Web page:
Argy Bargy : Hopes, Dreams and Schemes : album review of 21st century punk classic
Hopes, Dreams And Schemes
With their new album packed with tightly produced great songs, Argy Bargy make a very good claim to be the best street punk band in the world.
It’s been along time since anyone could say that new band was the best street punk band in the world and the band would not make this claim themselves being far too modest for this kind of loose talk. Instead Argy Bargy have just got on with the business of recording a great album. There are 17 tracks of proof here that street punk is not a dead form and when injected with a wit and intelligence as well as great songs it stands its ground as a vibrant musical form.
A lot of this is down to the band’s guitar player and producer Daryl Smith who also moonlights in Cock Sparrer- who are now one of the biggest punk bands in the world and headline regularly on the international punk rock festival circuit. This is great but hopefully will not overshadow his work in Argy Bargy whose own noisy rumble has been a festival staple for a number of years and hopefully with this album will get the credit they deserve.
Smith produces the album and gives is a tight, punchy sound that already has the big names slavering over its quality with Lars Fredereksen of Rancid declaring it the finest punk album of the year mid set at Rancid’s Rebellion performance this year. He’s not the only one and the whisper is growing into a scream that we may finally have a band emerging from the British punk underground who could well be serious contenders.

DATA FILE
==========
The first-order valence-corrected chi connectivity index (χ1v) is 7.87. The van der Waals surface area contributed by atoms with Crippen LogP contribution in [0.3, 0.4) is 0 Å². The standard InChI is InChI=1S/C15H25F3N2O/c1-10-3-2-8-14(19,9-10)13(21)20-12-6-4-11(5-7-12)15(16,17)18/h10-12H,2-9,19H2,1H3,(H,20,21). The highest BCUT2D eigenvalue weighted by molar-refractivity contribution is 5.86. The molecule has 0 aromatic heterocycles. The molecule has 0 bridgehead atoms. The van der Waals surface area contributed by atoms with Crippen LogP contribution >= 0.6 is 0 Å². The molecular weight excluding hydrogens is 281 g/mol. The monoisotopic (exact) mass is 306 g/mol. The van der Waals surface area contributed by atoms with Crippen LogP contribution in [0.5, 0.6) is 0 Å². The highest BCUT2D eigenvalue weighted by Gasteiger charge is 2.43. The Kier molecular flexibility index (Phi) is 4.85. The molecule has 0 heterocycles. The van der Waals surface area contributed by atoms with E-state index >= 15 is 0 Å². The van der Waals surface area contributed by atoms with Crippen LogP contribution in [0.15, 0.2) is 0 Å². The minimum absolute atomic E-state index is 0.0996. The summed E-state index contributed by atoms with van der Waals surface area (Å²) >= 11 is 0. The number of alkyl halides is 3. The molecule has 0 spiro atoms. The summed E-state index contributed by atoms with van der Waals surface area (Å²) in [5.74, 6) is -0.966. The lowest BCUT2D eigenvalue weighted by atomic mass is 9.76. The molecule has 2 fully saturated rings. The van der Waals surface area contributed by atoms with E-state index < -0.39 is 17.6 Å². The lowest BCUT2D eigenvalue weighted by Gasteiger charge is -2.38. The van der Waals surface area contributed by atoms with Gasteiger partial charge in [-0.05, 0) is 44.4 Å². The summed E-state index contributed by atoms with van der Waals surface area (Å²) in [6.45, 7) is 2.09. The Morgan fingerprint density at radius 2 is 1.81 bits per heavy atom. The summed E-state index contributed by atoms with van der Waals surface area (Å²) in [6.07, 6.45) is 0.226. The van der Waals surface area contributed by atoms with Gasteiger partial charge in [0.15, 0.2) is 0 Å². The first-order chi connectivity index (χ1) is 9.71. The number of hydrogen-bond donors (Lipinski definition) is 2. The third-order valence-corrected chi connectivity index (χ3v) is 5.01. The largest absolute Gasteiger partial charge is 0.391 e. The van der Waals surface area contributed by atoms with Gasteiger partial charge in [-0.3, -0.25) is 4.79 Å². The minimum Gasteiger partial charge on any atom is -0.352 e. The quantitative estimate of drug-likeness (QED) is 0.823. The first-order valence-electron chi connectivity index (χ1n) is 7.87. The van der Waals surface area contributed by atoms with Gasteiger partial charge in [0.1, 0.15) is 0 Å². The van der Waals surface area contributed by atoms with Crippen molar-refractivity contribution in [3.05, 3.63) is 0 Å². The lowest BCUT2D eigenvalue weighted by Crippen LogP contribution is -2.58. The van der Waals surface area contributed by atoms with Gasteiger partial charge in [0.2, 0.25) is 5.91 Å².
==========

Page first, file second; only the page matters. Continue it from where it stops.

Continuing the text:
There are lots of reasons for this. The songs are really good. Tight arrangements, great melodies and heartfelt lyrics that make street punk suddenly sound like a type of music from the 21st ventiry instead of a museum piece. The other factor is that charismatic frontman Watford John has switched from his raucous terrace bellow to a tuneful singing voice that loses none of its power but adds to its listenability and ability to communicate to people outside the scene and sees the band suddenly have the potential to speak with the outside world.
On ‘These Streets’ John sounds plaintive and powerful and his punk rock message is communicated perfectly, whilst on ‘Homeward Bound’ he retains the power of the punk rock mob orator but also adds the ability to take the message to the closed world of radio- which is important because if punk is about having a voice it needs a bigger audience to listen to it.
Argy Bargy have recorded their breakout album and lost none of their power and bite. They have created an album where every song is a killer and with a message that needs to be heard.
This is an album needs to be celebrated or at least listened to…